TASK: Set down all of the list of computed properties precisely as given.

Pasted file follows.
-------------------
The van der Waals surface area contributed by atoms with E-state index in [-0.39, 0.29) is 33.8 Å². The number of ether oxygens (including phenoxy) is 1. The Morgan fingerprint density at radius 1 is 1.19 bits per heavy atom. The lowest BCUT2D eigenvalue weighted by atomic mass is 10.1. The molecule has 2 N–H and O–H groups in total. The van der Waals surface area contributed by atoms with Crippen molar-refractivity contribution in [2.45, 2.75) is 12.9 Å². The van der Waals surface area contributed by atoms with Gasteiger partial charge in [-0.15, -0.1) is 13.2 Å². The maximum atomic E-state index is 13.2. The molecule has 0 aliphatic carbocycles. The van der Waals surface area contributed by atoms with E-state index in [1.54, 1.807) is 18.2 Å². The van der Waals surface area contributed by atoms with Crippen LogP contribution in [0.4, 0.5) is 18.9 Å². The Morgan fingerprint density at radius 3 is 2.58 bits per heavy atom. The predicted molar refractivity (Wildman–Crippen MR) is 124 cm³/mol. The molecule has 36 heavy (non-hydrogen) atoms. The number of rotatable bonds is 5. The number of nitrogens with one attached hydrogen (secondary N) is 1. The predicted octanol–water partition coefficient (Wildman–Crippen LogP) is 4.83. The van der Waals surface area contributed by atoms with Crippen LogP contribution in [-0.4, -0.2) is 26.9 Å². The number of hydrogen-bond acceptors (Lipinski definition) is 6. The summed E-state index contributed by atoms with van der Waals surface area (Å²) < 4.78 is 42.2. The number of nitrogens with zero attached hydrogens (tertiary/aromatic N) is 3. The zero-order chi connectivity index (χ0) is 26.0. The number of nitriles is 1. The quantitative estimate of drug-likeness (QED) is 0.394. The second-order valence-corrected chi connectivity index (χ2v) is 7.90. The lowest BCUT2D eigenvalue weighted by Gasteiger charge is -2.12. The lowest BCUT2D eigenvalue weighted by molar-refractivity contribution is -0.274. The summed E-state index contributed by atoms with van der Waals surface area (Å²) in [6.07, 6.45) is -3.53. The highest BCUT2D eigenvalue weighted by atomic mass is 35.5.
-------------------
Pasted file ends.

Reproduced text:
The van der Waals surface area contributed by atoms with E-state index in [-0.39, 0.29) is 33.8 Å². The number of ether oxygens (including phenoxy) is 1. The Morgan fingerprint density at radius 1 is 1.19 bits per heavy atom. The lowest BCUT2D eigenvalue weighted by atomic mass is 10.1. The molecule has 2 N–H and O–H groups in total. The van der Waals surface area contributed by atoms with Crippen molar-refractivity contribution in [2.45, 2.75) is 12.9 Å². The van der Waals surface area contributed by atoms with Gasteiger partial charge in [-0.15, -0.1) is 13.2 Å². The maximum atomic E-state index is 13.2. The molecule has 0 aliphatic carbocycles. The van der Waals surface area contributed by atoms with E-state index in [1.54, 1.807) is 18.2 Å². The van der Waals surface area contributed by atoms with Crippen LogP contribution in [0.4, 0.5) is 18.9 Å². The Morgan fingerprint density at radius 3 is 2.58 bits per heavy atom. The predicted molar refractivity (Wildman–Crippen MR) is 124 cm³/mol. The molecule has 36 heavy (non-hydrogen) atoms. The number of rotatable bonds is 5. The number of nitrogens with one attached hydrogen (secondary N) is 1. The predicted octanol–water partition coefficient (Wildman–Crippen LogP) is 4.83. The van der Waals surface area contributed by atoms with Crippen LogP contribution in [-0.4, -0.2) is 26.9 Å². The number of hydrogen-bond acceptors (Lipinski definition) is 6. The summed E-state index contributed by atoms with van der Waals surface area (Å²) < 4.78 is 42.2. The number of nitrogens with zero attached hydrogens (tertiary/aromatic N) is 3. The zero-order chi connectivity index (χ0) is 26.0. The number of nitriles is 1. The quantitative estimate of drug-likeness (QED) is 0.394. The second-order valence-corrected chi connectivity index (χ2v) is 7.90. The lowest BCUT2D eigenvalue weighted by Gasteiger charge is -2.12. The lowest BCUT2D eigenvalue weighted by molar-refractivity contribution is -0.274. The summed E-state index contributed by atoms with van der Waals surface area (Å²) in [6.07, 6.45) is -3.53. The highest BCUT2D eigenvalue weighted by atomic mass is 35.5.